“Thank you very much,” she said.

The two continued on as traveling partners, eventually going so far they exited the city. They followed the road several miles before Kesey finally stopped and said, “I’m very full from having eaten so much. I think I’ll take a nap.”

Kesey lay down in the road.

“I’m not sure this is a good idea,” warned the sparrow.

“Nonsense. I’ll just sleep for a short time and then we can proceed.”

Within seconds the dog was fast asleep.

After a while, an old Ford pickup truck came roaring down the road on the opposite side from where the dog was lying. The sparrow was alarmed at first, but relaxed once he realized Kesey should be safe. The man driving the pickup truck, however, did not share this sentiment. When he reached the sleeping dog, he went out of his way to swerve into the opposite lane and run it over. Kesey died without waking from her slumber.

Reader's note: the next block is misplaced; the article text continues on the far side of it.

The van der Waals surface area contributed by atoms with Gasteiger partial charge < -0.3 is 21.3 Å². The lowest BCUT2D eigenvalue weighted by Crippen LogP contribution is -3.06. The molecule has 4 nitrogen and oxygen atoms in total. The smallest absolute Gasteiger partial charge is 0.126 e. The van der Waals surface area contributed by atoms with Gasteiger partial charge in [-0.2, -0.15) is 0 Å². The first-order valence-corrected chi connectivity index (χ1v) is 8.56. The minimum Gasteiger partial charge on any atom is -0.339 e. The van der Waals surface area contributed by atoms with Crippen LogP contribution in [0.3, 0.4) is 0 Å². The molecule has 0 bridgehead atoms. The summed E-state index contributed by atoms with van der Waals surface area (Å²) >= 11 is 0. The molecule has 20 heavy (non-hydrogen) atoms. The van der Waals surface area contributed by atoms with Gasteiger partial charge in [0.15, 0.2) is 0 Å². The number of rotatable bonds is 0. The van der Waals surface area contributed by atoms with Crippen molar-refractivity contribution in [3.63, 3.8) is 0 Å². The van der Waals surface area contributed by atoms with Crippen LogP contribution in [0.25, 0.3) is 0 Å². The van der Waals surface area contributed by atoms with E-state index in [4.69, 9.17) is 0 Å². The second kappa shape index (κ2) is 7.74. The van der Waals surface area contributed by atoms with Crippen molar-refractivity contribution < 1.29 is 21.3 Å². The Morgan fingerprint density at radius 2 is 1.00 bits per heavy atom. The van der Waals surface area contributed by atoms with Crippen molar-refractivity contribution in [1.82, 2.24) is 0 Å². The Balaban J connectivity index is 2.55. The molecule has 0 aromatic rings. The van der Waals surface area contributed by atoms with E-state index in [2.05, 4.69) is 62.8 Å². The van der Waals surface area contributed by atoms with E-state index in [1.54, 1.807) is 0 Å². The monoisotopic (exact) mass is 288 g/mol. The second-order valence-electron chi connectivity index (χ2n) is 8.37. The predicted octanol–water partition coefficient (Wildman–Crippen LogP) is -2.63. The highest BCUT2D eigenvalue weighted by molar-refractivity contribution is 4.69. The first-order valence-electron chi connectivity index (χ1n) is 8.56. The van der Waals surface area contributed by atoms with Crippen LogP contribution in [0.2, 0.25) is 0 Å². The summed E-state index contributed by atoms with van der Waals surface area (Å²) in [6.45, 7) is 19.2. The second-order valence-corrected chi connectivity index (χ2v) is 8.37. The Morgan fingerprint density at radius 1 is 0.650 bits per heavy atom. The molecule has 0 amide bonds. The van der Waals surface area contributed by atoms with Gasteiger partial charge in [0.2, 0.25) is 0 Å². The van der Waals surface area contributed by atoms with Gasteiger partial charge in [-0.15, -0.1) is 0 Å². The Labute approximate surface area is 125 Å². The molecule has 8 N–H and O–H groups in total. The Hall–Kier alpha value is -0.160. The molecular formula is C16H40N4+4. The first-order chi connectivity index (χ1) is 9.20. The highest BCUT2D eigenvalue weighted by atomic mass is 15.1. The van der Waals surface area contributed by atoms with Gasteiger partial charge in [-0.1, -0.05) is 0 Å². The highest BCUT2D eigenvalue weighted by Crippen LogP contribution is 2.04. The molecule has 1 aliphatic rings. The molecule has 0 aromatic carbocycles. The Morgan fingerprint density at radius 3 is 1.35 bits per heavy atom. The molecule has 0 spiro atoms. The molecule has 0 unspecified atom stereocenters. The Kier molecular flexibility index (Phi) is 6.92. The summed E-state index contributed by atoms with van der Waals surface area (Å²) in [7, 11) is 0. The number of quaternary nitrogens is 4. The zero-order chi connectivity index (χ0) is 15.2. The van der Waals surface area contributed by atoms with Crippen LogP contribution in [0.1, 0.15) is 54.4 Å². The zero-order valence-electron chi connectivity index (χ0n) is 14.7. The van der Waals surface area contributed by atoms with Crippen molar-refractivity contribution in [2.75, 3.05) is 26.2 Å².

“You son of a bitch!” cried the sparrow. “I’ll have my revenge!”

The driver heard the bird’s proclamation, but only spit a glob of chewing tobacco out his window in response.

Seeing the truck was hauling a load of furniture in its bed, the sparrow had an idea. The truck was missing its tailgate, and the furnishings were held in place by a single rope. “I’ll have my revenge!” cried the sparrow. But the man didn’t hear him this time, as he’d turned up the volume of his stereo, which now blared Led Zeppelin. So the sparrow went to work pecking at the rope, until finally it snapped. Immediately items of furniture began falling from the truck and breaking to pieces all over the road. But the man was oblivious to this, as he was listening to Robert Plant screaming “Whole Lotta Love.”

When the man finally noticed he had lost half his load, he stopped the pickup and hopped out to see if any of the fallen furniture could be salvaged. He quickly assessed it could not. While he was arriving at this conclusion, the sparrow started to peck at the old pickup’s front driver’s side tire, flattening it immediately.

When the man saw this, he screamed, “You filthy little bastard!”